The country has a total area of approximately 47,000 square miles, and its population is approximately 21 million. The number of religious believers is unknown but has been estimated by the Government at 10,000 Protestants, 10,000 Buddhists, and 4,000 Catholics. Estimates by South Korean church-related groups are considerably higher. In addition the Chondogyo Young Friends Party, a government-approved group based on a traditional religious movement, still exists. According to the Government, the number of practitioners of the Chondogyo religion is approximately 40,000. There has been a limited revival of Buddhism with the translation and publication of Buddhist scriptures that had been carved on 80,000 wooden blocks and kept at the Haeinsa temple in the South. In the late 1980's, the Government sent two Roman Catholic men to study for ordination in Rome. However, the two returned before being ordained priests, and it still is not known whether any Catholic priests, whose role is a fundamental element for the practice of the Catholic faith, remain in the country. Seoul Archbishop Nicholas Jin-Suk Cheong, appointed by the Pope as Apostolic Administrator of Pyongyang, was quoted in July 2000 as stating that while there were 50 priests in the country in the 1940's, it was not known if they still were alive in July 2000. In 2002, according to a South Korean press report, the chairman of the Association of North Korean Catholics stated that the Catholic community in the North has no priest, but that weekly prayer services are held at the Changchung Catholic Church in Pyongyang.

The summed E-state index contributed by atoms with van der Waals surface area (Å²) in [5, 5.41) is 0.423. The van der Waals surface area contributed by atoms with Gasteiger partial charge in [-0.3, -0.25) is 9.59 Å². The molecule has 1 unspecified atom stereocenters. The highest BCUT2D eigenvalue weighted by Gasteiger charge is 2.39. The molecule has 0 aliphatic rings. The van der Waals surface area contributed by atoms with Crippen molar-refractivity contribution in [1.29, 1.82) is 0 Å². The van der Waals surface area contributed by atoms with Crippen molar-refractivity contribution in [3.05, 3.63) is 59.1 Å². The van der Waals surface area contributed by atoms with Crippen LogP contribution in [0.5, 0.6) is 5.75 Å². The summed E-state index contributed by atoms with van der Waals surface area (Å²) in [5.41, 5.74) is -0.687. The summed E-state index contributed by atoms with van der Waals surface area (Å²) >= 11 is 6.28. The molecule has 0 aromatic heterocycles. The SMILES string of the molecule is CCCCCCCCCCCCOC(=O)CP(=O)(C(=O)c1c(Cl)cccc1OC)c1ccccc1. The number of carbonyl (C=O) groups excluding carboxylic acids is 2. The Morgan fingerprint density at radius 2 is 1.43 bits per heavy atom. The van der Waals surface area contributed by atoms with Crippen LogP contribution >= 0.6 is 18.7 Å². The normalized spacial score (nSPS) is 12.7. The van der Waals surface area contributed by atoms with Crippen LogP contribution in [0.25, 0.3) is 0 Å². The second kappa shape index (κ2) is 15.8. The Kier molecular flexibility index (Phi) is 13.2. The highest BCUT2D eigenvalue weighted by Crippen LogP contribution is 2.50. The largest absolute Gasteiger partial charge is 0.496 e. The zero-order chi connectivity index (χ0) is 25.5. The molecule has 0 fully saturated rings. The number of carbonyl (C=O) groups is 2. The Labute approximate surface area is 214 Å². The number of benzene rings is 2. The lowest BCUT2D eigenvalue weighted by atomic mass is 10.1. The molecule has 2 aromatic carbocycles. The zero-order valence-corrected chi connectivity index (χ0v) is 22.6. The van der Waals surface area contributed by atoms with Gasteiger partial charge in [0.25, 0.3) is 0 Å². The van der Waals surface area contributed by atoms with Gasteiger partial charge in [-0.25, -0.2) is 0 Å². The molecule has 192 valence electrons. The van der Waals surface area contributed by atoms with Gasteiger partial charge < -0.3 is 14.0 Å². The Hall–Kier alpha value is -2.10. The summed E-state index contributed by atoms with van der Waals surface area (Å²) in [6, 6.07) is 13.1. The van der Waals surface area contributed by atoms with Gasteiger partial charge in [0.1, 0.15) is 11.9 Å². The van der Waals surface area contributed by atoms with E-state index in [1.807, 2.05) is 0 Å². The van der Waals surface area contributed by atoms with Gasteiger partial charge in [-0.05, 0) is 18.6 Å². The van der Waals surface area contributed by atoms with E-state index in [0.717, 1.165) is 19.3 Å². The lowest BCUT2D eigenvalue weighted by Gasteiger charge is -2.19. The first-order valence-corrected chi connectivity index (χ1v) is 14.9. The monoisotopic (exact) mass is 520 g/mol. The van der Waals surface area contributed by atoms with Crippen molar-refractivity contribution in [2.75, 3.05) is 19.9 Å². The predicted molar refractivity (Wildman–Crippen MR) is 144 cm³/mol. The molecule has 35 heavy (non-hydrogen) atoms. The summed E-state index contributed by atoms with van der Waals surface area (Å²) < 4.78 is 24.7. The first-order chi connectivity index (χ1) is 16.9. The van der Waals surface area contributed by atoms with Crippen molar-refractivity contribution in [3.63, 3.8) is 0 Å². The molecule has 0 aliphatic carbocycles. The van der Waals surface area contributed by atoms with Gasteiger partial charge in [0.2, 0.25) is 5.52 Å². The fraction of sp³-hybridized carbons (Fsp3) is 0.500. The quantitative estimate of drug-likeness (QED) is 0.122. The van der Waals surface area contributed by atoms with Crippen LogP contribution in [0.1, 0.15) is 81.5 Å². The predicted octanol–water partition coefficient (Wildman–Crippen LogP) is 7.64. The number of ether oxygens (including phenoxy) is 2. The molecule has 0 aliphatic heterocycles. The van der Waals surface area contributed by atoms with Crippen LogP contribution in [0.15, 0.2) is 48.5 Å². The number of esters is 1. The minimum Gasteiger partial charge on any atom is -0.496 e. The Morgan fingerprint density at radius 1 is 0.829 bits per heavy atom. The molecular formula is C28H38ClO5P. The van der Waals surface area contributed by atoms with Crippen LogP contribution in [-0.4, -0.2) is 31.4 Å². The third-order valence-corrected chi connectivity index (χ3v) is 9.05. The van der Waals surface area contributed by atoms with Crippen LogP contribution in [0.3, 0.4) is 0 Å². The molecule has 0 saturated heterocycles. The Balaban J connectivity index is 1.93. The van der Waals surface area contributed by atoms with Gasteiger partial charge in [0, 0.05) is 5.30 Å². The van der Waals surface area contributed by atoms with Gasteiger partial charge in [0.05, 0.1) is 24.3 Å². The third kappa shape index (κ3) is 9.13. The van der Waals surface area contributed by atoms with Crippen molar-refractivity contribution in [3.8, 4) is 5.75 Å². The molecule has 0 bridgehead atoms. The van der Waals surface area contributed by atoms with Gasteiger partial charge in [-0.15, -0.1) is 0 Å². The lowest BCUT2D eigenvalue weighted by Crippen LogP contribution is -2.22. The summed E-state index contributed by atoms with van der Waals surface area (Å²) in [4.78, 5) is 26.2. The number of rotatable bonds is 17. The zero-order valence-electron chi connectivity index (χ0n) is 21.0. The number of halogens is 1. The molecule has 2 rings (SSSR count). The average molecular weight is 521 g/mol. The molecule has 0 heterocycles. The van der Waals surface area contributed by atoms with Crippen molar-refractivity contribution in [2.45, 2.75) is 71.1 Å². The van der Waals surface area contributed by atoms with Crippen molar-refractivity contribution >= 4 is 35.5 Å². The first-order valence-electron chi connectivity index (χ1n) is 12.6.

Two Protestant churches under lay leadership--the Pongsu and Chilgok churches--and a Roman Catholic church (without a priest) have been open since 1988 in Pyongyang. One of the Protestant churches is dedicated to the memory of former North Korean leader Kim Il Sung's mother, Kang Pan Sok, who was a Presbyterian deacon. Several foreigners resident in Pyongyang attend Korean services at these churches on a regular basis. Although some foreigners who have visited the country over the years stated that church activity appears staged, others believe that church services are genuine, although sermons contain both religious and political content supportive of the regime. The Government claims, and some visitors agree, that there are more than 500 authorized "house churches." Hundreds of religious figures have visited the country in recent years, including papal representatives, the Reverend Billy Graham, and religious delegations from the Republic of Korea, the United States, and other countries. Vatican representatives, including Archbishop Celestino Migliore, Vatican Undersecretary for Relations with States, visited the country in November 2000 and in May 2002. On each occasion, the delegation reported meeting with the Catholic community in Pyongyang, and with officials of the Association of North Korean Catholics. During the 2002 visit, the delegation celebrated the Feast of the Ascension with the local and international Catholic community at the Changchung Church in Pyongyang. In July 2001, a delegation from the Seoul Archdiocese of the Catholic Church visited the country and met with officials of the Association of North Korean Catholics. Overseas religious relief organizations also have been active in responding to the country's food crisis. An overseas Buddhist group has been operating a factory in the Najin-Sonbong Free Trade Zone since 1998 to produce food for preschool children. A noodle factory established by contributions from Catholics from the Seoul Archdiocese opened in 2001. The Unification Church, which has business ventures in the country, is constructing an interfaith religious facility in Pyongyang.